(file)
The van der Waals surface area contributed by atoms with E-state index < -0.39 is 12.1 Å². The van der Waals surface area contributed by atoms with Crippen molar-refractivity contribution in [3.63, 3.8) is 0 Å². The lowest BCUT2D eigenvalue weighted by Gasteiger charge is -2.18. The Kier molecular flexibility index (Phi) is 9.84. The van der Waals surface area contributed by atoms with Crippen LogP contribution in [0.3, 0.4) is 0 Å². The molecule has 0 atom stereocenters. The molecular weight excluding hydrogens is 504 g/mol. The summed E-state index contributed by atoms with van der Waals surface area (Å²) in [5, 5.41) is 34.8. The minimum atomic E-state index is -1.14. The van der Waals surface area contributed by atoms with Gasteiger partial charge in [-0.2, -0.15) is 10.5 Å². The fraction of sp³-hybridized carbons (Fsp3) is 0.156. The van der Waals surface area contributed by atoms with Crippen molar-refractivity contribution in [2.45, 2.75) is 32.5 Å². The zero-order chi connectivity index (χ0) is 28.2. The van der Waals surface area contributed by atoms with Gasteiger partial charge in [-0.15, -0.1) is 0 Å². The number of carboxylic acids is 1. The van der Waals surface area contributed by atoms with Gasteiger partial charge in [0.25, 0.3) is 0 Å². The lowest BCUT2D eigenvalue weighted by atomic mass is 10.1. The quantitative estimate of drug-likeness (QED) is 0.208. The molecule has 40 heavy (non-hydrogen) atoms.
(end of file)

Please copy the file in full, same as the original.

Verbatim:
The van der Waals surface area contributed by atoms with E-state index < -0.39 is 12.1 Å². The van der Waals surface area contributed by atoms with Crippen molar-refractivity contribution in [3.63, 3.8) is 0 Å². The lowest BCUT2D eigenvalue weighted by Gasteiger charge is -2.18. The Kier molecular flexibility index (Phi) is 9.84. The van der Waals surface area contributed by atoms with Crippen LogP contribution in [0.3, 0.4) is 0 Å². The molecule has 0 atom stereocenters. The molecular weight excluding hydrogens is 504 g/mol. The summed E-state index contributed by atoms with van der Waals surface area (Å²) in [5, 5.41) is 34.8. The minimum atomic E-state index is -1.14. The van der Waals surface area contributed by atoms with Gasteiger partial charge in [-0.2, -0.15) is 10.5 Å². The fraction of sp³-hybridized carbons (Fsp3) is 0.156. The van der Waals surface area contributed by atoms with Crippen molar-refractivity contribution in [2.45, 2.75) is 32.5 Å². The zero-order chi connectivity index (χ0) is 28.2. The van der Waals surface area contributed by atoms with Gasteiger partial charge in [-0.15, -0.1) is 0 Å². The number of carboxylic acids is 1. The van der Waals surface area contributed by atoms with Gasteiger partial charge in [0.25, 0.3) is 0 Å². The lowest BCUT2D eigenvalue weighted by atomic mass is 10.1. The quantitative estimate of drug-likeness (QED) is 0.208. The molecule has 40 heavy (non-hydrogen) atoms.